E-Waste Disposal Trending Toward Recycling, with Less Dependency on Landfills

We’ve all done it: put old or used electronic equipment out with the trash or delivered it to the local dump, whether it was a PC, laptop, tablet, monitor, TV, cell phone, printer, scanner or other consumer electronics. Now multiply that behavior by the millions of other people across the country that do the same thing, and you can imagine the vast electronic wasteland that we have created. Of course, e-waste is not imaginary: it is stark reality.

The United States generates the most e-waste of any developed country – more than three million tons annually. China is second to the U.S., producing more than two million tons of e-waste yearly, followed by Germany and the United Kingdom, each yielding between one and two million tons of electronic leftovers each year. It is estimated that 20 to 50 million tons of e-waste are disposed worldwide every year. Although the recycling rate of electronic products in the U.S. is less than 20 percent, compared to the more than 65-percent rate for steel cans or yard trimmings or the more than 99-percent rate for vehicle batteries, e-waste is still the fastest growing municipal waste stream – a $40 billion industry, according to Electronic Recyclers International, Inc.

Today landfills account for much of the disposal solution for all discarded waste – about 54 percent. Recycling, a growing industry for recovery of raw materials from all sources, addresses more than 33 percent of the waste stream, and incineration takes care of the remaining 13 percent. However, less than 15 percent of e-waste is currently targeted for recycling, a trend that local communities and state governments want to broaden as a means of preserving landfills for future use.

The National Computer Recycling Act (H.R. 233) was reintroduced by Congress in 2007, aimed at establishing a grant-and-fee program through the U.S. Environmental Protection Agency, to encourage and promote the recycling of used computers and the development of a national recycling infrastructure for general purposes. The legislation, though, died in committee due to a lack of broad consensus and jurisdiction, leaving the e-waste issue for individual states to resolve.

As of last year 25 states had passed legislation mandating statewide e-waste recycling, the Electronics TakeBack Coalition (ETBC) points out, with additional states expected to pursue new recycling laws or improve on existing statutes. With the exception of California and Utah – states that deploy consumer fee models and manufacturer education programs, respectively – other states use the “producer responsibility” approach, where manufacturers are required to pay for product recycling. Currently, more than 65 percent of the U.S. population is covered by a state e-waste recycling statute.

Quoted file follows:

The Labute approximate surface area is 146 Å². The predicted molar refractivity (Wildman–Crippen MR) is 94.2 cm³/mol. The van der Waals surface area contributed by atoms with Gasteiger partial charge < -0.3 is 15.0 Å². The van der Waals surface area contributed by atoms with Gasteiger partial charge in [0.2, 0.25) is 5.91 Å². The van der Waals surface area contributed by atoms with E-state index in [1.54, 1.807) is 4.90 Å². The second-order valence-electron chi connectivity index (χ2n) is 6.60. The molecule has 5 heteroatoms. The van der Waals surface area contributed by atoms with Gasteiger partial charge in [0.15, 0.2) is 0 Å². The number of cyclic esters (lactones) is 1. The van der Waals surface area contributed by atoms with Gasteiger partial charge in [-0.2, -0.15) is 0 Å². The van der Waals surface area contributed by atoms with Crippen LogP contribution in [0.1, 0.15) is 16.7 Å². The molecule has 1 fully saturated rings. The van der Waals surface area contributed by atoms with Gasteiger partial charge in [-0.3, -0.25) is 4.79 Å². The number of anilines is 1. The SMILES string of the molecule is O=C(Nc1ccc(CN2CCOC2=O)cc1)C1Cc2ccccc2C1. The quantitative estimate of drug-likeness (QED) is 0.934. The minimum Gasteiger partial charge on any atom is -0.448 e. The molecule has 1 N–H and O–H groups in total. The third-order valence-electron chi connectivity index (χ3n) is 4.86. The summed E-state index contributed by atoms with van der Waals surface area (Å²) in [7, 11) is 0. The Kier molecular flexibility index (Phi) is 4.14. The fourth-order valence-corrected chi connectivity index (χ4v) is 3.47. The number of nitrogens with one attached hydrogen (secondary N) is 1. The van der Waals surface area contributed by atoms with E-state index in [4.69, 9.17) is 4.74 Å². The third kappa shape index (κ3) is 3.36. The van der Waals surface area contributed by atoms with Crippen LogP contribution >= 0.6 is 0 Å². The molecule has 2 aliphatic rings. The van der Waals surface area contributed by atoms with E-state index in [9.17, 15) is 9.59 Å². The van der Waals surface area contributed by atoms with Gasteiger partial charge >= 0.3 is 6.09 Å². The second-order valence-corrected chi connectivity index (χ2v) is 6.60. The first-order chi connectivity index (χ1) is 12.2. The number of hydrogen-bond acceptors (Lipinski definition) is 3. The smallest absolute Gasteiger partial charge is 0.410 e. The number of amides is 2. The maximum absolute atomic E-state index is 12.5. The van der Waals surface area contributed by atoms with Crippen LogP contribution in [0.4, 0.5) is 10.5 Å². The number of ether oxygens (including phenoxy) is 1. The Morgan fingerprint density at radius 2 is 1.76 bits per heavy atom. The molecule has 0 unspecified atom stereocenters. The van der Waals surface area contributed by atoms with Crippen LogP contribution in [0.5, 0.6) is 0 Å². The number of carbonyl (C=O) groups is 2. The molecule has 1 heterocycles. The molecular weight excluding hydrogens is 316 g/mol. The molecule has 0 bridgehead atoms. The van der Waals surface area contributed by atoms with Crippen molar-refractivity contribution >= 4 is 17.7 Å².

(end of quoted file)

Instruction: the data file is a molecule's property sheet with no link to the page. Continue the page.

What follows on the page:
With the federal government – a major purchaser of electronics and producer of e-waste – and private business enterprises moving toward better ecological governance, more and more advocacy groups are collaborating to advance recycling trends and curb the exporting of recoverable e-waste to developing countries. In addition to ETBC, some of these organizations include Address the Mess, Earth911, eco International, the Silicon Valley Toxics Coalition, the Texas Campaign for the Environment, the Basal Action Network, the United Nations Environment Programme, and the World Reuse, Repair and Recycling Association.

For businesses involved in the recovery of electronic waste substances, both hazardous and non-hazardous, this industry will continue to grow exponentially as environmental stewardship increases. Recycling metals from e-waste uses only a fraction of the energy needed for mining new raw materials, and a ton of cell phones can yield $15,000 in precious metals, ETBC notes. Gold, silver, copper, aluminum, zinc, tin, iron, nickel, lithium and silicon are some of the valued materials that are recoverable, which can be reintroduced into consumer product streams, while harmful waste such as mercury, sulfur, lead, cadmium and beryllium can be safely removed, protecting public safety.

Our new shredding facility was designed to help address e-waste by recovering gold, palladium, platinum or silver from electro-plated manufactured products. This allows us to save money and save the environment, setting a standard for other industries and consumers to follow. For more information about our shredding facility, please don’t hesitate to contact us.

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